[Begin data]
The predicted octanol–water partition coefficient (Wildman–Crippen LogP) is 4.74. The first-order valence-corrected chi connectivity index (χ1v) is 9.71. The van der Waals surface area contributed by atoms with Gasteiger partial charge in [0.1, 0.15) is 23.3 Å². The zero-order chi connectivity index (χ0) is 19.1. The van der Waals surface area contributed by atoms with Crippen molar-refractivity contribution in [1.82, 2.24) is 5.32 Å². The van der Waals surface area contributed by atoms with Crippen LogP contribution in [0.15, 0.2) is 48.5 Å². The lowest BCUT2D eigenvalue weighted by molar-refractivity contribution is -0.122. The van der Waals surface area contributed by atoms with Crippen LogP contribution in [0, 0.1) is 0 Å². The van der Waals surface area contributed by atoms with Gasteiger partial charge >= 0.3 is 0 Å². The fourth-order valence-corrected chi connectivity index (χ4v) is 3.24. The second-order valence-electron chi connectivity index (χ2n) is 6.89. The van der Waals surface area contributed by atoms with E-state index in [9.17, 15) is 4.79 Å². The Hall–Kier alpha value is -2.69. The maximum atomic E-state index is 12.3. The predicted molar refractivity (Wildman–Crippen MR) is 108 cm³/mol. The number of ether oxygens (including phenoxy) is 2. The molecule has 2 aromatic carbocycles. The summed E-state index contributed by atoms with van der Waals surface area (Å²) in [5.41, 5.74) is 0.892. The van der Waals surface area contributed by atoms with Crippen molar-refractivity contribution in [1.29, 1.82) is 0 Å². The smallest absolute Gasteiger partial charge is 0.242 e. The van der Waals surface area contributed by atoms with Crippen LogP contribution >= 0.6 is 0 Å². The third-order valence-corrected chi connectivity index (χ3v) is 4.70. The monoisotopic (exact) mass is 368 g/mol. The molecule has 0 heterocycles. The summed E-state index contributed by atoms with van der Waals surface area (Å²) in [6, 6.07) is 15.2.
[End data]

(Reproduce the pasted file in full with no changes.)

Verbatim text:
The predicted octanol–water partition coefficient (Wildman–Crippen LogP) is 4.74. The first-order valence-corrected chi connectivity index (χ1v) is 9.71. The van der Waals surface area contributed by atoms with Gasteiger partial charge in [0.1, 0.15) is 23.3 Å². The zero-order chi connectivity index (χ0) is 19.1. The van der Waals surface area contributed by atoms with Crippen molar-refractivity contribution in [1.82, 2.24) is 5.32 Å². The van der Waals surface area contributed by atoms with Crippen LogP contribution in [0.15, 0.2) is 48.5 Å². The lowest BCUT2D eigenvalue weighted by molar-refractivity contribution is -0.122. The van der Waals surface area contributed by atoms with Crippen LogP contribution in [0, 0.1) is 0 Å². The van der Waals surface area contributed by atoms with Gasteiger partial charge >= 0.3 is 0 Å². The fourth-order valence-corrected chi connectivity index (χ4v) is 3.24. The second-order valence-electron chi connectivity index (χ2n) is 6.89. The van der Waals surface area contributed by atoms with E-state index in [9.17, 15) is 4.79 Å². The Hall–Kier alpha value is -2.69. The maximum atomic E-state index is 12.3. The predicted molar refractivity (Wildman–Crippen MR) is 108 cm³/mol. The number of ether oxygens (including phenoxy) is 2. The molecule has 2 aromatic carbocycles. The summed E-state index contributed by atoms with van der Waals surface area (Å²) in [5.41, 5.74) is 0.892. The van der Waals surface area contributed by atoms with Crippen molar-refractivity contribution in [1.29, 1.82) is 0 Å². The smallest absolute Gasteiger partial charge is 0.242 e. The van der Waals surface area contributed by atoms with Crippen LogP contribution >= 0.6 is 0 Å². The third-order valence-corrected chi connectivity index (χ3v) is 4.70. The monoisotopic (exact) mass is 368 g/mol. The molecule has 0 heterocycles. The summed E-state index contributed by atoms with van der Waals surface area (Å²) in [6, 6.07) is 15.2.